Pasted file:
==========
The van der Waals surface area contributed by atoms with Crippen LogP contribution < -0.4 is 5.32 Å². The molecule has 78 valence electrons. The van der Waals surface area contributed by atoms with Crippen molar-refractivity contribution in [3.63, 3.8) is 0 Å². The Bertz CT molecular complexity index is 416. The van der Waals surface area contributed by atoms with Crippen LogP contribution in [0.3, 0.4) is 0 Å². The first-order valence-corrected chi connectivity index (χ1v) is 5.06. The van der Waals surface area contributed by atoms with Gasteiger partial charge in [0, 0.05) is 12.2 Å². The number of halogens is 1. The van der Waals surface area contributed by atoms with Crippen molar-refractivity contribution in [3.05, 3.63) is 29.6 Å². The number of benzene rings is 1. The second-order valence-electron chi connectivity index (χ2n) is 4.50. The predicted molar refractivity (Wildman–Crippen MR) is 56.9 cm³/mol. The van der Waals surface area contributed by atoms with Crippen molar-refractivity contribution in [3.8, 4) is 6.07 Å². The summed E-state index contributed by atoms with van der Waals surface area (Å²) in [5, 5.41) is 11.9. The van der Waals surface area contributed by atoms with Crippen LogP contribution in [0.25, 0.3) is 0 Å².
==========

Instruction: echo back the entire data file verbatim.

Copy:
The van der Waals surface area contributed by atoms with Crippen LogP contribution < -0.4 is 5.32 Å². The molecule has 78 valence electrons. The van der Waals surface area contributed by atoms with Crippen molar-refractivity contribution in [3.63, 3.8) is 0 Å². The Bertz CT molecular complexity index is 416. The van der Waals surface area contributed by atoms with Crippen LogP contribution in [0.3, 0.4) is 0 Å². The first-order valence-corrected chi connectivity index (χ1v) is 5.06. The van der Waals surface area contributed by atoms with Gasteiger partial charge in [0, 0.05) is 12.2 Å². The number of halogens is 1. The van der Waals surface area contributed by atoms with Crippen molar-refractivity contribution in [3.05, 3.63) is 29.6 Å². The number of benzene rings is 1. The second-order valence-electron chi connectivity index (χ2n) is 4.50. The predicted molar refractivity (Wildman–Crippen MR) is 56.9 cm³/mol. The van der Waals surface area contributed by atoms with Crippen molar-refractivity contribution in [3.8, 4) is 6.07 Å². The summed E-state index contributed by atoms with van der Waals surface area (Å²) in [5, 5.41) is 11.9. The van der Waals surface area contributed by atoms with Crippen LogP contribution in [0.25, 0.3) is 0 Å².